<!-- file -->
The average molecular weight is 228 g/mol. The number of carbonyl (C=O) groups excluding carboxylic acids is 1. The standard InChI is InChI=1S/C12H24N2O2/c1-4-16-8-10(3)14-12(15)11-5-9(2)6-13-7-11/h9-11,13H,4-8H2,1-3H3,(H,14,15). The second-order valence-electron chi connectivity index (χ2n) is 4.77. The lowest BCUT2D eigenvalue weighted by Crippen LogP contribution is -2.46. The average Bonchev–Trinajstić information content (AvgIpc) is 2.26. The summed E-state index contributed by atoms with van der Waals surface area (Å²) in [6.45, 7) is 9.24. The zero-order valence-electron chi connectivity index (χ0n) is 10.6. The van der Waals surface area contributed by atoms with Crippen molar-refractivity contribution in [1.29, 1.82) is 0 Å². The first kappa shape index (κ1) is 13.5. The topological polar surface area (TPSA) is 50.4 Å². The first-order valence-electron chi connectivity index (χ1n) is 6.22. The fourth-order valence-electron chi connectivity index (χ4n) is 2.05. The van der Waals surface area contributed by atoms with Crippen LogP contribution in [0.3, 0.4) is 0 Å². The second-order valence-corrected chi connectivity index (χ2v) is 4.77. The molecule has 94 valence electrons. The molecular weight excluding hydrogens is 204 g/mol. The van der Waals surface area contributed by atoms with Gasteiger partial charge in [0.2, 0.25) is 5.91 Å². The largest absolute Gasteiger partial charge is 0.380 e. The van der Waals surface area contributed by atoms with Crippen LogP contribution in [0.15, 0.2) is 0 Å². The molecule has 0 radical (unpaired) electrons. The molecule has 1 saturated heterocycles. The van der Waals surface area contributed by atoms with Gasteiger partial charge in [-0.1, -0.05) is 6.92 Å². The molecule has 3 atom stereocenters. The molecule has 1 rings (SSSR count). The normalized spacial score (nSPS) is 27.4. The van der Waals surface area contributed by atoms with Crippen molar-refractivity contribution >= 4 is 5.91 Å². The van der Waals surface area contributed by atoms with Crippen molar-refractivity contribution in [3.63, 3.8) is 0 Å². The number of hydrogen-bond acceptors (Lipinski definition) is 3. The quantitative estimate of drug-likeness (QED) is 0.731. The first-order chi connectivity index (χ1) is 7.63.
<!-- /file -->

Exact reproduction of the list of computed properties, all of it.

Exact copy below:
The average molecular weight is 228 g/mol. The number of carbonyl (C=O) groups excluding carboxylic acids is 1. The standard InChI is InChI=1S/C12H24N2O2/c1-4-16-8-10(3)14-12(15)11-5-9(2)6-13-7-11/h9-11,13H,4-8H2,1-3H3,(H,14,15). The second-order valence-electron chi connectivity index (χ2n) is 4.77. The lowest BCUT2D eigenvalue weighted by Crippen LogP contribution is -2.46. The average Bonchev–Trinajstić information content (AvgIpc) is 2.26. The summed E-state index contributed by atoms with van der Waals surface area (Å²) in [6.45, 7) is 9.24. The zero-order valence-electron chi connectivity index (χ0n) is 10.6. The van der Waals surface area contributed by atoms with Crippen molar-refractivity contribution in [1.29, 1.82) is 0 Å². The first kappa shape index (κ1) is 13.5. The topological polar surface area (TPSA) is 50.4 Å². The first-order valence-electron chi connectivity index (χ1n) is 6.22. The fourth-order valence-electron chi connectivity index (χ4n) is 2.05. The van der Waals surface area contributed by atoms with Crippen LogP contribution in [0.3, 0.4) is 0 Å². The second-order valence-corrected chi connectivity index (χ2v) is 4.77. The molecule has 94 valence electrons. The molecular weight excluding hydrogens is 204 g/mol. The van der Waals surface area contributed by atoms with Gasteiger partial charge in [0.2, 0.25) is 5.91 Å². The largest absolute Gasteiger partial charge is 0.380 e. The van der Waals surface area contributed by atoms with Crippen LogP contribution in [0.15, 0.2) is 0 Å². The molecule has 0 radical (unpaired) electrons. The molecule has 1 saturated heterocycles. The van der Waals surface area contributed by atoms with Gasteiger partial charge in [-0.1, -0.05) is 6.92 Å². The molecule has 3 atom stereocenters. The molecule has 1 rings (SSSR count). The normalized spacial score (nSPS) is 27.4. The van der Waals surface area contributed by atoms with Crippen molar-refractivity contribution >= 4 is 5.91 Å². The van der Waals surface area contributed by atoms with Crippen molar-refractivity contribution in [3.63, 3.8) is 0 Å². The number of hydrogen-bond acceptors (Lipinski definition) is 3. The quantitative estimate of drug-likeness (QED) is 0.731. The first-order chi connectivity index (χ1) is 7.63.